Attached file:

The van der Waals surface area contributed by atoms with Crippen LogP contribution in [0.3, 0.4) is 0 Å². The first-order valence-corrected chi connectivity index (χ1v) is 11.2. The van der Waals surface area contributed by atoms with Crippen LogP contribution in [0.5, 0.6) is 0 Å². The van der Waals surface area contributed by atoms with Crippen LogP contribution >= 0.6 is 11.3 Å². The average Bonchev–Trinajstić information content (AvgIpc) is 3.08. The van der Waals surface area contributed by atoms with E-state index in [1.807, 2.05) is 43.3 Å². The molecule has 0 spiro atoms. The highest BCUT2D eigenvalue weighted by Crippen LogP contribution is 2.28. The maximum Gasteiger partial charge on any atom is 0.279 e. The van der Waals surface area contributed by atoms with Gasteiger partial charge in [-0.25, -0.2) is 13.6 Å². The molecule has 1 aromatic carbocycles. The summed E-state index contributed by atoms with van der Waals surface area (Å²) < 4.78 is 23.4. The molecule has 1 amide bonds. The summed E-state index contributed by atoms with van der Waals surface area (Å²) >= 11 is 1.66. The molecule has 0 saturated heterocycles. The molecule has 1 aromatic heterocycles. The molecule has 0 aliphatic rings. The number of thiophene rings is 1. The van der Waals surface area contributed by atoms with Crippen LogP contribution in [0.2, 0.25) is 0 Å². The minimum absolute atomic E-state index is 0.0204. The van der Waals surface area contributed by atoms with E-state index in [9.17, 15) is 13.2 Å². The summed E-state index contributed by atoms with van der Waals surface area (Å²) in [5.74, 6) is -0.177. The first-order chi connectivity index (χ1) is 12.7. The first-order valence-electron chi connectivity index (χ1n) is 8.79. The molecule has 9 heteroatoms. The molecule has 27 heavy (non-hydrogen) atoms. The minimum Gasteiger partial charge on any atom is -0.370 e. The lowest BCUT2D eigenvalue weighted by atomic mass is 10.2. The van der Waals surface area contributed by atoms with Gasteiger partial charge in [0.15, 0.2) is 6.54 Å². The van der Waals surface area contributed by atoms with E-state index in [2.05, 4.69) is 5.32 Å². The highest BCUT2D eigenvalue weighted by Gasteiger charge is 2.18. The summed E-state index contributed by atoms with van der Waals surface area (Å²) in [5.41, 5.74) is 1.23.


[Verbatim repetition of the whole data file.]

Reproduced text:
The van der Waals surface area contributed by atoms with Crippen LogP contribution in [0.3, 0.4) is 0 Å². The first-order valence-corrected chi connectivity index (χ1v) is 11.2. The van der Waals surface area contributed by atoms with Crippen LogP contribution in [0.5, 0.6) is 0 Å². The van der Waals surface area contributed by atoms with Crippen LogP contribution >= 0.6 is 11.3 Å². The average Bonchev–Trinajstić information content (AvgIpc) is 3.08. The van der Waals surface area contributed by atoms with E-state index in [1.807, 2.05) is 43.3 Å². The molecule has 0 spiro atoms. The highest BCUT2D eigenvalue weighted by Crippen LogP contribution is 2.28. The maximum Gasteiger partial charge on any atom is 0.279 e. The van der Waals surface area contributed by atoms with Gasteiger partial charge in [-0.25, -0.2) is 13.6 Å². The molecule has 1 aromatic carbocycles. The summed E-state index contributed by atoms with van der Waals surface area (Å²) < 4.78 is 23.4. The molecule has 1 amide bonds. The summed E-state index contributed by atoms with van der Waals surface area (Å²) >= 11 is 1.66. The molecule has 0 saturated heterocycles. The molecule has 1 aromatic heterocycles. The molecule has 0 aliphatic rings. The number of thiophene rings is 1. The van der Waals surface area contributed by atoms with Crippen LogP contribution in [0.2, 0.25) is 0 Å². The minimum absolute atomic E-state index is 0.0204. The van der Waals surface area contributed by atoms with E-state index in [9.17, 15) is 13.2 Å². The summed E-state index contributed by atoms with van der Waals surface area (Å²) in [5.74, 6) is -0.177. The first-order chi connectivity index (χ1) is 12.7. The first-order valence-electron chi connectivity index (χ1n) is 8.79. The molecule has 9 heteroatoms. The molecule has 27 heavy (non-hydrogen) atoms. The minimum Gasteiger partial charge on any atom is -0.370 e. The lowest BCUT2D eigenvalue weighted by atomic mass is 10.2. The van der Waals surface area contributed by atoms with Gasteiger partial charge in [0.15, 0.2) is 6.54 Å². The van der Waals surface area contributed by atoms with E-state index in [2.05, 4.69) is 5.32 Å². The highest BCUT2D eigenvalue weighted by Gasteiger charge is 2.18. The summed E-state index contributed by atoms with van der Waals surface area (Å²) in [5.41, 5.74) is 1.23.